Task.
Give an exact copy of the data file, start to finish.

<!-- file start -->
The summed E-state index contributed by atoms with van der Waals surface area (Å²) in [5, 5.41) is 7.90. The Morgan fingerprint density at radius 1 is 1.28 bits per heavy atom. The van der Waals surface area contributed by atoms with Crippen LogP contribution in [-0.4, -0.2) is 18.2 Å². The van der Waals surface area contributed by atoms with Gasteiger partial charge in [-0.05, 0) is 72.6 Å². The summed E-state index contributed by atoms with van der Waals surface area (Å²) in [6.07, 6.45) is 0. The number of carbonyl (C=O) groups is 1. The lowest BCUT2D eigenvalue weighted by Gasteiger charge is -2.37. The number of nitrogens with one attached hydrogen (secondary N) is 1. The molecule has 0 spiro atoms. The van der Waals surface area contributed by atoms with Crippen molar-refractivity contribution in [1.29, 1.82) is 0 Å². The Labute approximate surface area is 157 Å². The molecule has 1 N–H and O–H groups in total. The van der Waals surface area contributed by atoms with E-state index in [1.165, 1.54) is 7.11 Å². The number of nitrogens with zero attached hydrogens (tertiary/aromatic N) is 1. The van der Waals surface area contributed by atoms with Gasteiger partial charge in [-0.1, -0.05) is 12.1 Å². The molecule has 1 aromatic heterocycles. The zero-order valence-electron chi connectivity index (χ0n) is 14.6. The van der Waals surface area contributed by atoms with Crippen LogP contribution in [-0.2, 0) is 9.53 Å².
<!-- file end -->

The summed E-state index contributed by atoms with van der Waals surface area (Å²) in [5, 5.41) is 7.90. The Morgan fingerprint density at radius 1 is 1.28 bits per heavy atom. The van der Waals surface area contributed by atoms with Crippen LogP contribution in [-0.4, -0.2) is 18.2 Å². The van der Waals surface area contributed by atoms with Gasteiger partial charge in [-0.05, 0) is 72.6 Å². The summed E-state index contributed by atoms with van der Waals surface area (Å²) in [6.07, 6.45) is 0. The number of carbonyl (C=O) groups is 1. The lowest BCUT2D eigenvalue weighted by Gasteiger charge is -2.37. The number of nitrogens with one attached hydrogen (secondary N) is 1. The molecule has 0 spiro atoms. The van der Waals surface area contributed by atoms with Crippen molar-refractivity contribution in [1.29, 1.82) is 0 Å². The Labute approximate surface area is 157 Å². The molecule has 1 N–H and O–H groups in total. The van der Waals surface area contributed by atoms with E-state index in [1.165, 1.54) is 7.11 Å². The number of nitrogens with zero attached hydrogens (tertiary/aromatic N) is 1. The van der Waals surface area contributed by atoms with Gasteiger partial charge in [-0.1, -0.05) is 12.1 Å². The molecule has 1 aromatic heterocycles. The zero-order valence-electron chi connectivity index (χ0n) is 14.6. The van der Waals surface area contributed by atoms with Crippen LogP contribution in [-0.2, 0) is 9.53 Å².